Today is Ermanno's birthday. The big 40. A border I already passed. Like most borders it is an artificial one, but I can say I quite like it on the other side. I hope he will too.
I had planned (the word "planned" shows up a lot in my reports) to move on, like I'm moving on every day but after I packed my bag, just in time for the rain to start, and wanted to lift it, I made a wrong move and couldn't move for a few seconds. Damn.

There was no way I could carry 10kg on my back and walk. So I stayed.
Staying is always good. It isn't easy though. It took me a few hours before I could stop trying to find a solution and just sat down and stayed.
Around three I walked to the village where I hadn't been yet, it was hot, I passed the small wood in front of the camp site and smelled the warm pine trees, a smell that always brings me back to the summers (or was it only one summer?) when I was a kid and we spent our holidays in a cottage in the woods near a lake somewhere in the south of holland. Me and my parents and my two sisters, one of them is married to Ermanno now.
I walked on, looking for a place to eat some nice birthday pie but couldn't find anywhere where I wanted to sit down. Then I suddenly remembered Ermanno didn't like pie. So I went to the shop, bought what he liked eating on birthdays and carried it to the camp site. It was big. A huge golden vanilla cake. I could make some new friends.

The rest of the day I sat in the small wood, ate vanilla cake, drank a beer, listened to some music for the first time in nine days. In the evening we skyped, Ermanno and his family. Three small, very blond and very cute kids tried to climb into the computer and give me drawings. Ermanno showed me the watch he got today. It will enable him to know for sure time is passing. His 6 year old son showed me the hole in his mouth. He lost his first tooth. I thought of the Nova my Danish friend wrote me about the other day.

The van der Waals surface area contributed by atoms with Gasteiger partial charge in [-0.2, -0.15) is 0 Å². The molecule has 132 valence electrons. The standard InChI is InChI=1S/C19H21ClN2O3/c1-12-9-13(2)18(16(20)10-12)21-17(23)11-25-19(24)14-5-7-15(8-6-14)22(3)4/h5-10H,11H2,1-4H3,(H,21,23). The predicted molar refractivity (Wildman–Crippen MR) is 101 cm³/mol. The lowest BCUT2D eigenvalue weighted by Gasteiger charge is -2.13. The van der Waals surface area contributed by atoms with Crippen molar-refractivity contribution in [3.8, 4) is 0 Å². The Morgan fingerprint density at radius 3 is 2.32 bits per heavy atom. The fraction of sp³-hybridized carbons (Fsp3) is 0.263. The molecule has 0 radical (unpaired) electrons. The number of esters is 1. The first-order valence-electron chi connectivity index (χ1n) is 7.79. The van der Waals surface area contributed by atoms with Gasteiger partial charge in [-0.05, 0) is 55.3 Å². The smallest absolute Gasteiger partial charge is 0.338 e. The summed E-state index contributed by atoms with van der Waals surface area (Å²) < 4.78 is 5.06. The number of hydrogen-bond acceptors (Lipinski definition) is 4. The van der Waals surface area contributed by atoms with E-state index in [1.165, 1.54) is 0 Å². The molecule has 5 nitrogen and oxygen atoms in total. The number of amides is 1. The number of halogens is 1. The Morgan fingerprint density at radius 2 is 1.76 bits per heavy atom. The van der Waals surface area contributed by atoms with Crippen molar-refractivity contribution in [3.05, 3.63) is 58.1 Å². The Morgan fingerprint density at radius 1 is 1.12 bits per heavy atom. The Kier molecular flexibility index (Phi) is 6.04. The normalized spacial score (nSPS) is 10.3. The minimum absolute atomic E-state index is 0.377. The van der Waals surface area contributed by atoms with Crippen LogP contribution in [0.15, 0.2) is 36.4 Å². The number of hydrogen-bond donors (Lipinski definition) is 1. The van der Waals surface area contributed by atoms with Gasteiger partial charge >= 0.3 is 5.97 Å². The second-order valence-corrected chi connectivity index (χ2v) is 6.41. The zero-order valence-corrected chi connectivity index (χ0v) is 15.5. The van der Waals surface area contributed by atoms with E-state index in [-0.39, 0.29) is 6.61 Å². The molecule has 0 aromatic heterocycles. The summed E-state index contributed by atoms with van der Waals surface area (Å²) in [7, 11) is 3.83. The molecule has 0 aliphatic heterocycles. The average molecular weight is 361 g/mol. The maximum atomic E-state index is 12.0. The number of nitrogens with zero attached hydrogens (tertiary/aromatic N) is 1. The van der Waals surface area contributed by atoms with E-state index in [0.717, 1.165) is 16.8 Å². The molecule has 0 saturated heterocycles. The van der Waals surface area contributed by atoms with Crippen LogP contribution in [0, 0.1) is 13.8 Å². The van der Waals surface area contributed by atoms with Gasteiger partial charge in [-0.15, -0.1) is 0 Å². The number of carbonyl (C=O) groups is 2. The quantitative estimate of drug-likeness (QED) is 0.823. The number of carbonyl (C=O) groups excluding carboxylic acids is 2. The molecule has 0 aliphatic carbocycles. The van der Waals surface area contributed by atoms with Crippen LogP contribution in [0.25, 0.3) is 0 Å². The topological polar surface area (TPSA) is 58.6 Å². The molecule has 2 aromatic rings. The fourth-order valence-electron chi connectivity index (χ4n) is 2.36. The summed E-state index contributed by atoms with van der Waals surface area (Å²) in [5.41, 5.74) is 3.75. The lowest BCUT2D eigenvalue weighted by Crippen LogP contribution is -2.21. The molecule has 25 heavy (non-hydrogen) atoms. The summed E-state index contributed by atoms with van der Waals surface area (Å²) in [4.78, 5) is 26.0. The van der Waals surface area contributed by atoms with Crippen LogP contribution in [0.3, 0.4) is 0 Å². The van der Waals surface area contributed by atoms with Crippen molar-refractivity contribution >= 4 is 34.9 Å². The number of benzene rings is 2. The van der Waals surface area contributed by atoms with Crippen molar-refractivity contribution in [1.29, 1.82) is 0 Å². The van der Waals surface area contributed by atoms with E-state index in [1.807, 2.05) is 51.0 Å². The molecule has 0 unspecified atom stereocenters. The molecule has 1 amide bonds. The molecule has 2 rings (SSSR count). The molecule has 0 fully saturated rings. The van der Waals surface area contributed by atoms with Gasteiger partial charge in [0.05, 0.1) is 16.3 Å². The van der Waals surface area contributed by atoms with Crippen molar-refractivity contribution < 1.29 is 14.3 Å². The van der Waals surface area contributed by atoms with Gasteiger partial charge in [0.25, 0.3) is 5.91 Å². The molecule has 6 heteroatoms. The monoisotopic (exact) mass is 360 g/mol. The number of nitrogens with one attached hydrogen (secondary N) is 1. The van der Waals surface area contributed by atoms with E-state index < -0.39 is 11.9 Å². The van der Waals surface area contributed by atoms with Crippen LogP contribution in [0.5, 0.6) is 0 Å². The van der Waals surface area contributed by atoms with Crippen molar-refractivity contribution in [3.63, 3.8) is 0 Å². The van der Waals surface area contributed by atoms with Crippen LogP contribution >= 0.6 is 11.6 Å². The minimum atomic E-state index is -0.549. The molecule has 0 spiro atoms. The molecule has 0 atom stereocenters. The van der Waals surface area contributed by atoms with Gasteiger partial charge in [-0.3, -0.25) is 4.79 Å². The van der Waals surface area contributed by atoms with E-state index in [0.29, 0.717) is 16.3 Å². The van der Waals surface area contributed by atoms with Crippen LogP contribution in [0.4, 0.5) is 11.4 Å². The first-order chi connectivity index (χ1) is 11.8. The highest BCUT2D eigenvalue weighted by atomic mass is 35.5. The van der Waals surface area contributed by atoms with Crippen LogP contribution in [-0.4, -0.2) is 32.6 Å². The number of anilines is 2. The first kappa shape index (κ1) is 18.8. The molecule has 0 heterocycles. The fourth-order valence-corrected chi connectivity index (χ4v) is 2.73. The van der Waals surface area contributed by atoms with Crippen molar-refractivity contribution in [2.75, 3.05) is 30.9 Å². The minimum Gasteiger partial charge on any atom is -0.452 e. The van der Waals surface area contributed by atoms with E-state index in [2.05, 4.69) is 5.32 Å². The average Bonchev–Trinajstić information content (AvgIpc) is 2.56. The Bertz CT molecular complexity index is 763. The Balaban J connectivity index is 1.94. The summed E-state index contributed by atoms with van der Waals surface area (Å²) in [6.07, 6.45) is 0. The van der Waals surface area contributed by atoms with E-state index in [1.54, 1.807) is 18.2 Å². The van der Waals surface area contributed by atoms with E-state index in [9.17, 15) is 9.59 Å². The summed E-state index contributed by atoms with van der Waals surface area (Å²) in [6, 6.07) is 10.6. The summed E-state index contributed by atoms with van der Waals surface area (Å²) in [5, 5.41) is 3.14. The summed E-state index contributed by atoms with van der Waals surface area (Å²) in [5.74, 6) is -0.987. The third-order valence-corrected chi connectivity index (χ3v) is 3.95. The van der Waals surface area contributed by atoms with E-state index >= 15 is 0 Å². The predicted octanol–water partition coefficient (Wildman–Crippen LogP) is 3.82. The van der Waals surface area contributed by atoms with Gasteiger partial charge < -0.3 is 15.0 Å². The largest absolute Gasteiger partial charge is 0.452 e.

There I was, on a campsite under a tree, sitting in the dark next to my miniature house, holding a 10 inch screen in my hand talking to my relatives in another country, seeing their faces, the caravans in the background. For a moment I felt as if I was in some science fiction series, star trek maybe. Then Ermanno looked at his watch. It was time.

donderdag 22 augustus 2013

Day 8. Walking with Janus van Binsbergen

Janus arrived at the campsite around 10.30. I had planned to leave at 9 and walk at least 5 kilometres before we would meet but as so often I got into a conversation with somebody at the place where I had spend the night, a field with all sorts of houses on wheels. Pjotr/Zoe had been staying there for the last 1,5 week and was thinking about leading a life without money. We exchanged stories, thoughts, book titles. He told me where the nearest plum tree was, gave me some apples. Janus arrived in his camper van. We drove of, heading south. I had nothing planned, the only thing I knew would happen that day was crossing the route I had walked last year, I mentioned it yesterday as well, a walk from the west of Belgium to the east, with a group of artists from around the world.

We started driving the road I would have taken if I would have walked here. It didn't work. We changed tactics, using the sun as our compass, just driving south. It didn't work either. But we managed somehow.
Janus had problems with his back. He couldn't walk long distances. But he wanted to walk with me, even if it was just for a kilometre. I thought of Peace Pilgrim who walked across America, thousands and thousands of kilometres. For a long time she had refused to be in a car, until she realised telling her story was more important than sticking to her own rules. She gave lectures about what she was doing - walking for peace - and when the distances she had to walk to pass her story on became too long, she started accepting drives.
My walking isn't only about using my feet. I do want to walk a big part of the road to the Nomadic Village in Cuges les Pins but it is a mean to spend time with people. And when they can't walk but want to spend time with me, I don't mind not walking.

Janus was convinced it was my day and I should tell him what the plan was. I considered it our day but since he didn't have any requests I took him on a tour of what my days generally look like. Moving around, heading south, trying to find a nice route without drifting off too far. Nothing very special. In a way.